Anyone who has ever been diagnosed with cancer has had their lives changed and may have needed new ways to cope . The Covid-19 pandemic is also changing lives. Many of us dealt with wildfire smoke in the summer and the shorter winter days can be another challenge. Breast cancer survivors on the Pathways Study Community Advisory Board (CAB) decided that understanding our risk of Covid-19 and taking care of ourselves are important and timely topics for us to address.
Am I at higher risk for Covid?
Cancer and cancer treatment can affect our immune system, which finds and fights infections like the virus that causes Covid. People who have immune problems are likely at higher risk of having worse Covid symptoms. Chemotherapy is hard on the body’s defenses, but after treatment ends, it usually goes back to normal over time. Studies haven’t shown that endocrine therapies, like Tamoxifen, raise the risk for getting Covid-19 or having a more serious illness.
In the early days of the pandemic, it was harder to get follow-up cancer care, including mammograms and other screening. Laura, a Pathways CAB member, said that the pandemic has raised her fear that her cancer could return. Fear of recurrence is common in people who have had cancer. And it can cause more stress and make anxiety worse. Many of us are also worried about other things. Mia, another CAB member, said, “as everything has piled on top of the next thing (health, economy, climate, politics), staying positive takes much more effort.”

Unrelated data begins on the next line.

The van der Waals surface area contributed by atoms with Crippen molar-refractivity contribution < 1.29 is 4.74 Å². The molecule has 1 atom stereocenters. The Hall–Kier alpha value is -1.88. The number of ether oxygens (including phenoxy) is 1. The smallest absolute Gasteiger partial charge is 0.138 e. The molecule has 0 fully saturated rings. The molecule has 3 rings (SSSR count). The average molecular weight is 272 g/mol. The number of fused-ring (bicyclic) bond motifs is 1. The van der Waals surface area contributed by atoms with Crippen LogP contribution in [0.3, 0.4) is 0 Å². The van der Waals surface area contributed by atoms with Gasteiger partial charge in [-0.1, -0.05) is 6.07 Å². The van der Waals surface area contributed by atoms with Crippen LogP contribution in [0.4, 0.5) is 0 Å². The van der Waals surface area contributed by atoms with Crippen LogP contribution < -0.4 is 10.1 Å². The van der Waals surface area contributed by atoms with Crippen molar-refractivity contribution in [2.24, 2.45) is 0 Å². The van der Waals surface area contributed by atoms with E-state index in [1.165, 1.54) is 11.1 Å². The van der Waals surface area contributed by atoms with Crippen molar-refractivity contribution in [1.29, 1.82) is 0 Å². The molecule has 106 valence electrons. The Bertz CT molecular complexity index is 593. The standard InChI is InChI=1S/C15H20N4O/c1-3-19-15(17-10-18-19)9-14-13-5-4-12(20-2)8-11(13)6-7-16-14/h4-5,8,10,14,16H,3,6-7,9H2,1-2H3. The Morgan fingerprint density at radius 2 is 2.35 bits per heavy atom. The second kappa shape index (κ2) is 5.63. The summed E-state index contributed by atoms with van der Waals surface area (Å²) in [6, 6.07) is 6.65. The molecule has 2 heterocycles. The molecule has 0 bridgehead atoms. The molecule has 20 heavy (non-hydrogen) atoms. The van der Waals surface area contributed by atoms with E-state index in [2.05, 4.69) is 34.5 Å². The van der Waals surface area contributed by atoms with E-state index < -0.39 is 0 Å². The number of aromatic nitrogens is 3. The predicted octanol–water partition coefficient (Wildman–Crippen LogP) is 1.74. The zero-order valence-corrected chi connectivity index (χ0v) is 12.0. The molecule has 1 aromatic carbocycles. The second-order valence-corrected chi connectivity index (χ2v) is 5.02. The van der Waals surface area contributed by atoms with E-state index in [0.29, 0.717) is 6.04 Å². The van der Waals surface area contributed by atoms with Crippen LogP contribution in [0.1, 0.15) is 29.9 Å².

Our health is about much more than seeing a doctor or taking medicine. Zero Breast Cancer, a partner on the Pathways Study, focuses on things we can do to take care of ourselves, as individuals and as a community. Self-care means prioritizing your health and well-being, being kind to yourself, and supporting your mind, body, and spirit. This is especially important during difficult times.
So, what were five breast cancer survivors on the Pathways CAB doing to care for themselves before the pandemic and how has that changed? What has helped and what gets in the way of self-care? Read on for what Sara, Mary, Mia, Irene and Pam are doing and ideas for you. As Irene said, “Somehow, we all need to cope with the reality we are living with!”
Move your body
Being physically active is not only good for our bodies, it also helps our minds and our moods. It even helps our immune system! Studies show that breast cancer survivors with even low and moderate activity have better mental and physical health. Every little bit helps, too. Being physically active also reduces cancer risk, including a recurrence.
The aim is to get our heart rate up for 30 minutes most days, all at once or broken into 5- or 10-minute bursts. Several CAB members used to take exercise classes at a senior center or a gym (some are free or have discounts). Mia told us her gym is closed. Mary said, “I am able to do everything I did before, but differently.” She is still able to take yoga and Feldenkrais Method classes online.